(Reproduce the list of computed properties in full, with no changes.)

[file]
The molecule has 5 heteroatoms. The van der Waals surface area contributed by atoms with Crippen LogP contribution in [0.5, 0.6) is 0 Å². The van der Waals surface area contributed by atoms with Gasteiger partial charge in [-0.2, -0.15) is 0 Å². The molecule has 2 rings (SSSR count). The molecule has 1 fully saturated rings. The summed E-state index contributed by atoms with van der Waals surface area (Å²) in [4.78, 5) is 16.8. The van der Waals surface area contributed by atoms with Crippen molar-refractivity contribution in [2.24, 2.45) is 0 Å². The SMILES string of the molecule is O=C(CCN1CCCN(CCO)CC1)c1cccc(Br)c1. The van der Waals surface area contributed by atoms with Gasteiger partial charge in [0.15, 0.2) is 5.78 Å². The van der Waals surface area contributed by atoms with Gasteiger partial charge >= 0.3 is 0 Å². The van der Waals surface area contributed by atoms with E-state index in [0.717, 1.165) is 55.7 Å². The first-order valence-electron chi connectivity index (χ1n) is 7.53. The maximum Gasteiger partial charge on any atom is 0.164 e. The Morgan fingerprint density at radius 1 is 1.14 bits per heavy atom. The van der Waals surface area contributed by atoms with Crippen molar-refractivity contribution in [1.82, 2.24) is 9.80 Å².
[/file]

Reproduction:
The molecule has 5 heteroatoms. The van der Waals surface area contributed by atoms with Crippen LogP contribution in [0.5, 0.6) is 0 Å². The van der Waals surface area contributed by atoms with Gasteiger partial charge in [-0.2, -0.15) is 0 Å². The molecule has 2 rings (SSSR count). The molecule has 1 fully saturated rings. The summed E-state index contributed by atoms with van der Waals surface area (Å²) in [4.78, 5) is 16.8. The van der Waals surface area contributed by atoms with Crippen molar-refractivity contribution in [2.24, 2.45) is 0 Å². The SMILES string of the molecule is O=C(CCN1CCCN(CCO)CC1)c1cccc(Br)c1. The van der Waals surface area contributed by atoms with Gasteiger partial charge in [0.15, 0.2) is 5.78 Å². The van der Waals surface area contributed by atoms with Gasteiger partial charge >= 0.3 is 0 Å². The van der Waals surface area contributed by atoms with E-state index in [0.717, 1.165) is 55.7 Å². The first-order valence-electron chi connectivity index (χ1n) is 7.53. The maximum Gasteiger partial charge on any atom is 0.164 e. The Morgan fingerprint density at radius 1 is 1.14 bits per heavy atom. The van der Waals surface area contributed by atoms with Crippen molar-refractivity contribution in [1.82, 2.24) is 9.80 Å².